Litter input controls on soil carbon in a temperate deciduous forest
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Above- and belowground litter inputs in a temperate deciduous forest were altered for 20 yr to determine the importance of leaves and roots on soil C and soil organic matter (SOM) quantity and quality. Carbon and SOM quantity and quality were measured in the O horizon and mineral soil to 50 cm in five treatments (control, double litter [DL], no litter [NL], no roots [NR], no inputs [NI]). After two decades of doubled litter addition, soil C and SOM did not increase. However, leaf litter exclusions reduced soil C (O and mineral horizons combined) by 24% in NL and 33% in NI treatments. In the mineral soil, the largest declines occurred in the 0- to 10-cm depth (0.93-2.01 kg C m-2), although losses were observed throughout the entire solum. The NR treatments showed no losses of C. Thermal characterization of SOM quality differed among treatments in the 0- to 10-cm depth. Patterns of CO2 evolution during SOM combustion revealed differences in SOM quality between surface and deeper horizons. Our work shows that the sources of litter are important in controlling soil C. Leaf litter made important contributions to maintaining current stocks of soil C; increased leaf litter did not increase soil C, but decreases in litter inputs resulted in rapid soil C declines. Root litter may ultimately provide more stable sources of soil C. Management activities or environmental alterations that decrease litter inputs in mature forests can lower soil C content; however, increases in forest productivity and the resulting increased litter production seem unlikely to increase soil C sequestration.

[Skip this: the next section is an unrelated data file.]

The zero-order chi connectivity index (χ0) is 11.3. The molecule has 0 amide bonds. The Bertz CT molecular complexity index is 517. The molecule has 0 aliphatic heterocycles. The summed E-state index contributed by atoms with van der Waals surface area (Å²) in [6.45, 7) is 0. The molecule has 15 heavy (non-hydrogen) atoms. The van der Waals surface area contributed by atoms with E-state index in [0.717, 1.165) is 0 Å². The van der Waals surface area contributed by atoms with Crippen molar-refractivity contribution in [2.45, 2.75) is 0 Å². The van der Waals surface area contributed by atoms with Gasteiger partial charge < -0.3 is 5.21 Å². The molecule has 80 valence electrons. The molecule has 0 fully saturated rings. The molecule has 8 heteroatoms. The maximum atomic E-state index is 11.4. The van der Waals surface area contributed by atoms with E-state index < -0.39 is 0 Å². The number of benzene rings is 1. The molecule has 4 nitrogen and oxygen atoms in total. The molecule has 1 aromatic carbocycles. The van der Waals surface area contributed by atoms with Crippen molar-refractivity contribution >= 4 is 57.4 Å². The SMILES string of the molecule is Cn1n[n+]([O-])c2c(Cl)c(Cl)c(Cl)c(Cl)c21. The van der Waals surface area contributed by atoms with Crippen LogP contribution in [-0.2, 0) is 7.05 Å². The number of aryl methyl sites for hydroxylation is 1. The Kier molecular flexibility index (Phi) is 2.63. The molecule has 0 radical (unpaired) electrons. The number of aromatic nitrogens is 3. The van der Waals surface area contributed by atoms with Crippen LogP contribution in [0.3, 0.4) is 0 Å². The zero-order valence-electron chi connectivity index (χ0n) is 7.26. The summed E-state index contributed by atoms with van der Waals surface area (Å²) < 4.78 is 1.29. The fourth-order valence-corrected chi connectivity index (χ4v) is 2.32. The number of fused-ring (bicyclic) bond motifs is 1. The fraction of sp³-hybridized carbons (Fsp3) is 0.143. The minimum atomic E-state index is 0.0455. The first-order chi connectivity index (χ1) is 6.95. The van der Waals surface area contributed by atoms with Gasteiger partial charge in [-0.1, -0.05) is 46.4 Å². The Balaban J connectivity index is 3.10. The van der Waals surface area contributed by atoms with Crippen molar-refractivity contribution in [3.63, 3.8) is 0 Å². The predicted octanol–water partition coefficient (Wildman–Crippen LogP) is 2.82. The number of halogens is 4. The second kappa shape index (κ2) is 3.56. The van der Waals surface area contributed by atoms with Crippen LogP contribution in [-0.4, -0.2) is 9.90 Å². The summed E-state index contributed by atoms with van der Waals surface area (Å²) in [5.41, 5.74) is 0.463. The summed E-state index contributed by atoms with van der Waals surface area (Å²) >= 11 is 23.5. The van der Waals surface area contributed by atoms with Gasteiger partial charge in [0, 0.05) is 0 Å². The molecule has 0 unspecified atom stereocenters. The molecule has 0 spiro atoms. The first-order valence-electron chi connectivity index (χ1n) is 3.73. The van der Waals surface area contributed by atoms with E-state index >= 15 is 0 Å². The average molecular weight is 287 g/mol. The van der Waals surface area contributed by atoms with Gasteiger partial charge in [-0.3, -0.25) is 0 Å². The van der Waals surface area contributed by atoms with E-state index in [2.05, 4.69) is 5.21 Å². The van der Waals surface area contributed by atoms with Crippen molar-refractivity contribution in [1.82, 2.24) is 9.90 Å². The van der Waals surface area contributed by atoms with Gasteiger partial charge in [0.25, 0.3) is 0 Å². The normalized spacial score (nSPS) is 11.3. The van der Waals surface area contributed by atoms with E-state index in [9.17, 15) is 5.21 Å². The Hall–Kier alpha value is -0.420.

|Journal||Soil Science Society of America Journal|
|Number of pages||10|
|Publication status||Published - 2014|